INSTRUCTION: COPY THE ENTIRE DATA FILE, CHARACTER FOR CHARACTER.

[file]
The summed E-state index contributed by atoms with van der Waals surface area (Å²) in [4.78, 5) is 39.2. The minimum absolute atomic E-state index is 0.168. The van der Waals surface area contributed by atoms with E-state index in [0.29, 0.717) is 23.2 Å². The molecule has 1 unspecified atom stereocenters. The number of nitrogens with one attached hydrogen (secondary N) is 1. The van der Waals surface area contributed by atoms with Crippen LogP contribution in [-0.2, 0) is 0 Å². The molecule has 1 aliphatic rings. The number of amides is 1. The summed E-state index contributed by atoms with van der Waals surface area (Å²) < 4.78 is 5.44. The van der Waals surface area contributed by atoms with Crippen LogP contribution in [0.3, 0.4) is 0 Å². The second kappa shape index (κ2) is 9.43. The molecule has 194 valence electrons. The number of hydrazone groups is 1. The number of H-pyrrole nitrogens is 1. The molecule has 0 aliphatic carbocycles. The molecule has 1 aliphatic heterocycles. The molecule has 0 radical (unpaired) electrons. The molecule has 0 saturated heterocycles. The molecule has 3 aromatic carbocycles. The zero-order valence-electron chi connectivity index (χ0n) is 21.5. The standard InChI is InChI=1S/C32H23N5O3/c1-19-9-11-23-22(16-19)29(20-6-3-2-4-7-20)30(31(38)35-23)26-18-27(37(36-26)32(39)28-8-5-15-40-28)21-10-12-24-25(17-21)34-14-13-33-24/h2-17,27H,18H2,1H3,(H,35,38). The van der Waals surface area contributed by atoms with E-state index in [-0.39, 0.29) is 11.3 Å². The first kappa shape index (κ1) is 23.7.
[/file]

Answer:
The summed E-state index contributed by atoms with van der Waals surface area (Å²) in [4.78, 5) is 39.2. The minimum absolute atomic E-state index is 0.168. The van der Waals surface area contributed by atoms with E-state index in [0.29, 0.717) is 23.2 Å². The molecule has 1 unspecified atom stereocenters. The number of nitrogens with one attached hydrogen (secondary N) is 1. The van der Waals surface area contributed by atoms with Crippen LogP contribution in [-0.2, 0) is 0 Å². The molecule has 1 aliphatic rings. The number of amides is 1. The summed E-state index contributed by atoms with van der Waals surface area (Å²) < 4.78 is 5.44. The van der Waals surface area contributed by atoms with Crippen LogP contribution in [0.3, 0.4) is 0 Å². The second kappa shape index (κ2) is 9.43. The molecule has 194 valence electrons. The number of hydrazone groups is 1. The number of H-pyrrole nitrogens is 1. The molecule has 0 aliphatic carbocycles. The molecule has 1 aliphatic heterocycles. The molecule has 0 radical (unpaired) electrons. The molecule has 0 saturated heterocycles. The molecule has 3 aromatic carbocycles. The zero-order valence-electron chi connectivity index (χ0n) is 21.5. The standard InChI is InChI=1S/C32H23N5O3/c1-19-9-11-23-22(16-19)29(20-6-3-2-4-7-20)30(31(38)35-23)26-18-27(37(36-26)32(39)28-8-5-15-40-28)21-10-12-24-25(17-21)34-14-13-33-24/h2-17,27H,18H2,1H3,(H,35,38). The van der Waals surface area contributed by atoms with E-state index in [-0.39, 0.29) is 11.3 Å². The first kappa shape index (κ1) is 23.7.